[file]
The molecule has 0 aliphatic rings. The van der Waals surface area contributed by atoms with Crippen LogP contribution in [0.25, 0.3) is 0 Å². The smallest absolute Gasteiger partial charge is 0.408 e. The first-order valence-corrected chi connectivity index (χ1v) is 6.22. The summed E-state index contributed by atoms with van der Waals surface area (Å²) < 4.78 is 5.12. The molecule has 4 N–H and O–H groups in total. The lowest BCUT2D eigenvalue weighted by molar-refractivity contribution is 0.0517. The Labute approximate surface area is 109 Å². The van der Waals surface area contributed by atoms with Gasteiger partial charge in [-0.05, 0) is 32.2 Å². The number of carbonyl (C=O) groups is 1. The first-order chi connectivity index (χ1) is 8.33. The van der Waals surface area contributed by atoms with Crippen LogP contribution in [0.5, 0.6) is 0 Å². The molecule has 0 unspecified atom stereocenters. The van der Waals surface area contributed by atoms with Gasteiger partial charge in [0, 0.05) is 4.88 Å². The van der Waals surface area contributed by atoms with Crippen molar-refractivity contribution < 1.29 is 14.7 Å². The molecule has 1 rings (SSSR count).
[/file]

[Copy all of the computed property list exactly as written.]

The molecule has 0 aliphatic rings. The van der Waals surface area contributed by atoms with Crippen LogP contribution in [0.25, 0.3) is 0 Å². The smallest absolute Gasteiger partial charge is 0.408 e. The first-order valence-corrected chi connectivity index (χ1v) is 6.22. The summed E-state index contributed by atoms with van der Waals surface area (Å²) < 4.78 is 5.12. The molecule has 4 N–H and O–H groups in total. The lowest BCUT2D eigenvalue weighted by molar-refractivity contribution is 0.0517. The Labute approximate surface area is 109 Å². The van der Waals surface area contributed by atoms with Gasteiger partial charge in [-0.05, 0) is 32.2 Å². The number of carbonyl (C=O) groups is 1. The first-order chi connectivity index (χ1) is 8.33. The van der Waals surface area contributed by atoms with Crippen LogP contribution in [0.5, 0.6) is 0 Å². The molecule has 0 unspecified atom stereocenters. The van der Waals surface area contributed by atoms with Gasteiger partial charge in [0, 0.05) is 4.88 Å². The van der Waals surface area contributed by atoms with Crippen molar-refractivity contribution < 1.29 is 14.7 Å². The molecule has 1 rings (SSSR count).